At an EU summit in Brussels, the prime minister urged leaders to consider “the safety of your citizens and mine”.
She called on them to give negotiators a new mandate to achieve the “crucial objective” of a comprehensive security agreement, amid EU officials intransigence on allowing the UK to participate in the bloc’s law enforcement programmes as a “third country” after March next year.
Over a working dinner on Thursday night, Mrs May warned, if the UK was blocked from involvement in key initiatives, that “we would no longer be able to share real-time alerts for wanted persons, including serious criminals”.
“Our collective ability to map terrorist networks across Europe and bring those responsible to justice would be reduced,” the prime minister added.
“That is not what I want and I do not believe it is what you want either.”
The EU’s chief Brexit negotiator Michel Barnier immediately hit back that an agreement must be based on the bloc’s “values and our principles” while also respecting the UK red lines, such as ending the jurisdiction of EU judges over Britain.
He also warned “time is very short” to conclude a Brexit deal and that a “huge and serious” gap remains between the EU and UK, in particular on the Irish border issue.
Mrs May wants Brussels to allow the UK to remain in programmes such as the Prum mechanism for sharing DNA profiles, the Second Generation Schengen Information System (SIS II) database of “real time” alerts about individuals interest to EU law enforcement and the European Criminal Records Information System (ECRIS).
However, the prime minister’s red line on accepting the jurisdiction of the European Court of Justice after Brexit has proved a stumbling bloc to the UK’s continued participation in such security initiatives.
Mrs May’s appeal to EU leaders went over the head of European Commission officials, who are leading Brexit negotiations and are said to be taking a tougher line on future security cooperation than member states might.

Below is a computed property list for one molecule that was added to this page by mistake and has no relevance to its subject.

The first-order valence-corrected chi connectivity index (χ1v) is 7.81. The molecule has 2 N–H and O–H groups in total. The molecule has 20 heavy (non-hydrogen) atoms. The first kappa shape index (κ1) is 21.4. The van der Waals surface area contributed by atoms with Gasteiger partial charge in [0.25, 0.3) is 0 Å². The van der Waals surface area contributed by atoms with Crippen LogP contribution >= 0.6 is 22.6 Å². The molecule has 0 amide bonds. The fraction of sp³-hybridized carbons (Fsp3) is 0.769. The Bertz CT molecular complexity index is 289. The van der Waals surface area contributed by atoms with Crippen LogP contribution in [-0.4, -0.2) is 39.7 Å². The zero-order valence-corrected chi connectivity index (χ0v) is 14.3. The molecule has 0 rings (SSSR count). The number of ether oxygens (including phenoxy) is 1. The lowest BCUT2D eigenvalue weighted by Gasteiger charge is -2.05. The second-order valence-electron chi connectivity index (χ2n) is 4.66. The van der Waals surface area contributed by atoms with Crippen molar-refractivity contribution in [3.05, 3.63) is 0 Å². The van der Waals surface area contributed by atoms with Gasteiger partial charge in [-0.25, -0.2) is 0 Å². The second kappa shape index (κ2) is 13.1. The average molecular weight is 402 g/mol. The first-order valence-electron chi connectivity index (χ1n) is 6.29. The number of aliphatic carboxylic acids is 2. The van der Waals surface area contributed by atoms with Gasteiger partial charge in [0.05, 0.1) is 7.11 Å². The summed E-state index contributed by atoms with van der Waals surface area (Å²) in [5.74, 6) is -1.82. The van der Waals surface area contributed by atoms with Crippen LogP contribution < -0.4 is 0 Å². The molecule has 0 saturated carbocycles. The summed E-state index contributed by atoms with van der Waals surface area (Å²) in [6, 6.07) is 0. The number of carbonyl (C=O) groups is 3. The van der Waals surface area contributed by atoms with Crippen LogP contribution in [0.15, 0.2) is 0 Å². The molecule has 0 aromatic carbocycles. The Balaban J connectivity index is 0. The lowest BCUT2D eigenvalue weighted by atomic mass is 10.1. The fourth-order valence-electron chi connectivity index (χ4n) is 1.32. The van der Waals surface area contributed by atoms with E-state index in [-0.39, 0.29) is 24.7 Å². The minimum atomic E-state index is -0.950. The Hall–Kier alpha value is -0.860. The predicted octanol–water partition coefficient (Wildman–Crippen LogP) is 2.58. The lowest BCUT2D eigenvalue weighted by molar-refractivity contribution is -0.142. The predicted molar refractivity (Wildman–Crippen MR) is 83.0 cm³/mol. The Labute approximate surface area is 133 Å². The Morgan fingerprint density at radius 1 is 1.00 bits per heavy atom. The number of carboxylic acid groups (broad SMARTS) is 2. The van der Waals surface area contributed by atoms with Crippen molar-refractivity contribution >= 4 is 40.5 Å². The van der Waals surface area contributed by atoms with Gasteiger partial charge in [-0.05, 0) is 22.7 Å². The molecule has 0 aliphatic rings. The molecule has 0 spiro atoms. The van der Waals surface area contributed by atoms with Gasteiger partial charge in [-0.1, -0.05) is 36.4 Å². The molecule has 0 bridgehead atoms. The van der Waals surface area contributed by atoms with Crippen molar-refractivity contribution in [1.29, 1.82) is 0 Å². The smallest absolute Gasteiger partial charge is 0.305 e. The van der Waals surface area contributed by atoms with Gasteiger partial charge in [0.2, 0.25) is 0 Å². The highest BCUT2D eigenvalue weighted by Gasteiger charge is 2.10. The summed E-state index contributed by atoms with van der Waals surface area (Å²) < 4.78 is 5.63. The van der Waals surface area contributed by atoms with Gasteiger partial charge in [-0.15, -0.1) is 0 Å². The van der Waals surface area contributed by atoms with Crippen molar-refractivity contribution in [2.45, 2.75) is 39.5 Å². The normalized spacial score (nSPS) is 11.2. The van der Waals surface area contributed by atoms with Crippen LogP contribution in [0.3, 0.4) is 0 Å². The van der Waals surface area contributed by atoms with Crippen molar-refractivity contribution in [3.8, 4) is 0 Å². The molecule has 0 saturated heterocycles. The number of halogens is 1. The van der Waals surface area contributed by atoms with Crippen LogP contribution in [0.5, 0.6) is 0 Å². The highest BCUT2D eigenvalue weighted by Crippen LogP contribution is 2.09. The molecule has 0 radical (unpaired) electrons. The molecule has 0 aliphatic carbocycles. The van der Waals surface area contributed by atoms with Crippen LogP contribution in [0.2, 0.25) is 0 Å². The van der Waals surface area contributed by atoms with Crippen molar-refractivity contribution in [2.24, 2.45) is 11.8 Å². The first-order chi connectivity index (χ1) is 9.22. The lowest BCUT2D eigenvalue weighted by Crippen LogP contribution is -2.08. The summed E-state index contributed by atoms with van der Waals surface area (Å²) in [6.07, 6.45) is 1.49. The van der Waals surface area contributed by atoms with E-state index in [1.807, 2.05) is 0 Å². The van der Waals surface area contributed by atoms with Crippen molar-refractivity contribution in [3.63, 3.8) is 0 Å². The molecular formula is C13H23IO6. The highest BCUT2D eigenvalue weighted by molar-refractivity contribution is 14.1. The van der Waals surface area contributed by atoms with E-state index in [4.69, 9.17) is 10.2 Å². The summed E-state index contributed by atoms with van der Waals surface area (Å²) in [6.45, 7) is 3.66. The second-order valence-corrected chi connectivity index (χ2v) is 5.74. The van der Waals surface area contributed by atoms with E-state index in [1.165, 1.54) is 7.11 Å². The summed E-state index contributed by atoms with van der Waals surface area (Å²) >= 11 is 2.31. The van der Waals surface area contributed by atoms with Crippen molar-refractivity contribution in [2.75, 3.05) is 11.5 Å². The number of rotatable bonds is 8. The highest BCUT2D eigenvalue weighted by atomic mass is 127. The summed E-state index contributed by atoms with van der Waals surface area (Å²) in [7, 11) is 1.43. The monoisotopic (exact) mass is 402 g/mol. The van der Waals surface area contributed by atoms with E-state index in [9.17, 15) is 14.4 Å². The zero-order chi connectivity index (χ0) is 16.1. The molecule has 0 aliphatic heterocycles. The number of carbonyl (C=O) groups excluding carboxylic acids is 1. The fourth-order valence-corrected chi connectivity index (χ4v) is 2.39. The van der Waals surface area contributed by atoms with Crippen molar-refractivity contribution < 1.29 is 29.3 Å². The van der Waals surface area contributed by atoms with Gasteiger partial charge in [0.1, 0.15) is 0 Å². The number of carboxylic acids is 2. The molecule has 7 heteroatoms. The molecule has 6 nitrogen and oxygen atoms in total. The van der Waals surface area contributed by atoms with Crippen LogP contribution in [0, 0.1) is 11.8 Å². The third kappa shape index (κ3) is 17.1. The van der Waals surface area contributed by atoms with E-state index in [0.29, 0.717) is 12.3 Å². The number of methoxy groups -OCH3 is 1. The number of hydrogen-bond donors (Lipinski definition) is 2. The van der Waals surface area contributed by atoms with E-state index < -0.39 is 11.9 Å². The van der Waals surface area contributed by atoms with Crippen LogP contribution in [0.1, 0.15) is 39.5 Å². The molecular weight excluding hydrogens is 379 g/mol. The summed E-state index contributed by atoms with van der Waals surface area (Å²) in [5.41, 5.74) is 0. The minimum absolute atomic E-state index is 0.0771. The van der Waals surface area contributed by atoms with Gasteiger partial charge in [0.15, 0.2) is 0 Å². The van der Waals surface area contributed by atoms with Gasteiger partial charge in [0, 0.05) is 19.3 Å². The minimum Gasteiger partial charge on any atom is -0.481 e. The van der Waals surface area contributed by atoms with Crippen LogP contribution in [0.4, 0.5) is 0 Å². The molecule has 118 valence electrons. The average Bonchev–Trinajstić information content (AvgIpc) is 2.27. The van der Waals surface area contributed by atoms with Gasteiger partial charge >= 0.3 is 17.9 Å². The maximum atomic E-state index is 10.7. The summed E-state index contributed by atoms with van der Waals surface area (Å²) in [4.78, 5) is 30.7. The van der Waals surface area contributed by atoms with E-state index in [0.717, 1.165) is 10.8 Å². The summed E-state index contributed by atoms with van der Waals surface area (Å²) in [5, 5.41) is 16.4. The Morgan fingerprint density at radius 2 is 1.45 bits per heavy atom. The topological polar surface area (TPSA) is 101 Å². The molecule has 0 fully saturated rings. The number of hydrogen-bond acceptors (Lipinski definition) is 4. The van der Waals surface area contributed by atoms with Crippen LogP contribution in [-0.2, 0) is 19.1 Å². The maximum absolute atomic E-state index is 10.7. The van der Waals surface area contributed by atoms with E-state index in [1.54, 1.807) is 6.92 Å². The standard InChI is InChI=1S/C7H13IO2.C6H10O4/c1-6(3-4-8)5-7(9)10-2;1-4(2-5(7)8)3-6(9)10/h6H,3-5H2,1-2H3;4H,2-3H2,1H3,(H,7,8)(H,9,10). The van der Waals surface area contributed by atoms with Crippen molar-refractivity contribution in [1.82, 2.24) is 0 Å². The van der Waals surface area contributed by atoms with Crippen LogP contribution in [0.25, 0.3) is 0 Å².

A senior UK source said: “The prime minister has given a firm commitment to the future security of Europe in the face of the severe threat from terrorists and malign state actors but to date European negotiators have put obstacles in the way of reaching agreement on mapping the movement of terrorists and criminals and sharing vital information.”
The prime minister later called for Brexit talks to “accelerate and intensify” as she left an EU summit dominated by the migration crisis.
Although it appeared talks on how to tackle the issue had hit an impasse on Thursday, with Italy reportedly the cause of the deadlock, leaders finally reached an agreement in the early hours of Friday.
Mrs May briefly addressed Brexit prior to the discussions on migration, with the EU27 to discuss their stance on the UK’s exit – in the prime minister’s absence – when they reconvene later on Friday.
The prime minister will seek to reach a consensus among her divided cabinet colleagues before the publication of a white paper setting out the government’s detailed plans for a future UK-EU deal on 9 July.
“We are going to be publishing our white paper shortly and I want to see the negotiations accelerating and intensifying thereafter,” Mrs May said in Brussels on Friday, shortly after 5am.
Yet, the prime minister had come under pressure to speed up her decision on what she wants in Brexit talks.
Irish prime minister Leo Varadkar told Sky News that Brussels, and Dublin, were fed up with waiting.
“We actually need to see the white paper from the British government as to what they believe the relationship should be like,” he said.
“And it is frustrating two years after the referendum that we still don’t have a white paper from the UK government as to what they think the relationship should look like.”
European Commission president Jean-Claude Juncker said: “I don’t have to lecture Theresa May, but I would like our British friends to make clear their positions.”
And Dutch prime minister Mark Rutte warned: “I am not losing patience but time is getting shorter and shorter to come to an agreement.”
Mr Barnier expressed hope the UK government’s white paper would include “workable and realistic proposals”.
Arriving before he briefed EU27 leaders at the European Council summit on Friday, the official said: “We have made progress but huge and serious divergence remains, in particular on Ireland and Northern Ireland.
“After Brexit the EU wants an EU-UK ambitious partnership, on trade as well as on security. But we have to base this partnership on our values and our principles, respecting also the UK red lines.”